Ronald Martin Popeil (/pˈpl/;[1] May 3, 1935 – July 28, 2021), was an American inventor and marketing personality, and founder of the direct response marketing company Ronco. He made appearances in infomercials for the Showtime Rotisserie and coined the phrase "Set it, and forget it!" as well as popularizing the phrase, "But wait, there's more!" on television as early as the mid-1950s.[2]

Ron Popeil
Ron Popeil.jpeg
Born(1935-05-03)May 3, 1935
Manhattan, New York City, U.S.
DiedJuly 28, 2021(2021-07-28) (aged 86)
Alma materUniversity of Illinois at Urbana-Champaign
OccupationInventor, infomercial salesman
Known forRonco, infomercials
Spouse(s)
Marilyn Greene
(m. 1956; div. 1963)

Lisa Boehne
(m. 1981; div. 1988)
Robin Angers
(m. 1995⁠–⁠2021)
(his death)
Children5

Personal life and careerEdit

Popeil was born to a Jewish family[3] in Manhattan in 1935, the son of Julia (Schwartz) and Samuel Popeil.[4] When he was six, his parents divorced and he and his brother went to live in Florida with their grandparents. At age 17 in 1952, he went with his grandparents to work for his father at his company's (Popeil Brothers) manufacturing facility in Chicago. His grandparents later returned to Florida and Popeil remained with his father.[citation needed]

When he was 18, Popeil attended the University of Illinois at Urbana-Champaign where he joined Alpha Epsilon Pi before withdrawing after six months.[5]

After returning from college, Popeil continued to work and learn from his father, who was also an inventor and salesman of numerous kitchen-related gadgets, such as the Chop-O-Matic and the Veg-O-Matic, to major department stores.[citation needed] The Chop-O-Matic retailed for US$3.98 and sold over two million units.[citation needed] It indirectly spurred Ron Popeil's move into television, as it was so efficient at chopping vegetables it was impractical for salesmen to carry all they needed for their pitches. The solution was to tape the demonstration.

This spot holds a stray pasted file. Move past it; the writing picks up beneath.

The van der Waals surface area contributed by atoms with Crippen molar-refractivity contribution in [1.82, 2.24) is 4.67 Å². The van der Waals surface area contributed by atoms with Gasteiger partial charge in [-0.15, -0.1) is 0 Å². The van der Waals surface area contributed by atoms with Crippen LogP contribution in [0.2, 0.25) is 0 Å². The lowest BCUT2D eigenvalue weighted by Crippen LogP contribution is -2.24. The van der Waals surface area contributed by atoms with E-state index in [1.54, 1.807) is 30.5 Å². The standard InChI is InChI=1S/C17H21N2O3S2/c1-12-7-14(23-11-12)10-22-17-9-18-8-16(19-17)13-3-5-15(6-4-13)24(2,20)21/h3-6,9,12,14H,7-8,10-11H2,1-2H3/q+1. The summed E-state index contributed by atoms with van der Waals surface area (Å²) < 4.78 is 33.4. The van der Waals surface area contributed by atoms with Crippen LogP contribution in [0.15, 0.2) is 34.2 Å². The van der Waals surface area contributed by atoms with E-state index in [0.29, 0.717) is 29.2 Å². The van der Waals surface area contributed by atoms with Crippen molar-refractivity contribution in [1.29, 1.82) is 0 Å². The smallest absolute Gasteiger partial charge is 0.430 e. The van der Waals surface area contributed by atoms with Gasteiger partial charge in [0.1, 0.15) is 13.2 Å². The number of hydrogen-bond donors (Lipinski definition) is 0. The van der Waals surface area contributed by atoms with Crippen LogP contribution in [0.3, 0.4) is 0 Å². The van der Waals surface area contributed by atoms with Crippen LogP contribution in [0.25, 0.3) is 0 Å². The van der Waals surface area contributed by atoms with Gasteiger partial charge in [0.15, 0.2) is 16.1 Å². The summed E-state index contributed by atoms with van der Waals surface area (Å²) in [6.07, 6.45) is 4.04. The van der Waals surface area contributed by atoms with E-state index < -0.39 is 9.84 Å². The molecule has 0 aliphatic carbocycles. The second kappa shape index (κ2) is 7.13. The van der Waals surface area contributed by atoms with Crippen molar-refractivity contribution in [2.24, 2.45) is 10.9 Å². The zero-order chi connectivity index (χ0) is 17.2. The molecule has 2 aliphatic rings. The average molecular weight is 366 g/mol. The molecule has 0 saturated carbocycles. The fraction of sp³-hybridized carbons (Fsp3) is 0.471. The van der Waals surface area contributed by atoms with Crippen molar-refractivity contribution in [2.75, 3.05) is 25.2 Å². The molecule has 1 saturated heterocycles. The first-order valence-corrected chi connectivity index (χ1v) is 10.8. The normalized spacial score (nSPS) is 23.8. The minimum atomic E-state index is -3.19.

Popeil initially operated as a distributor of his father's kitchen products and later formed his own company, Ronco, in 1964. He continued as a distributor for his father and added additional products from other manufacturers.[6] Ron Popeil and his father became competitors in the 1970s for the same retail store business.[citation needed]

Popeil received the Ig Nobel Prize in Consumer Engineering in 1993. The awards committee described him as the "incessant inventor and perpetual pitchman of late night television" and awarded the prize in recognition of his "redefining the industrial revolution" with his devices.[7] He was a past member of the board of directors of Mirage Resorts, where he served for 22 years under Steve Wynn, as well as a past member of the board of directors of MGM Hotels for seven years under Kirk Kerkorian.[citation needed] He became the recipient of the Electronic Retail Association's Lifetime Achievement award in 2001[8] and he is listed in the Direct Response Hall of Fame.[9]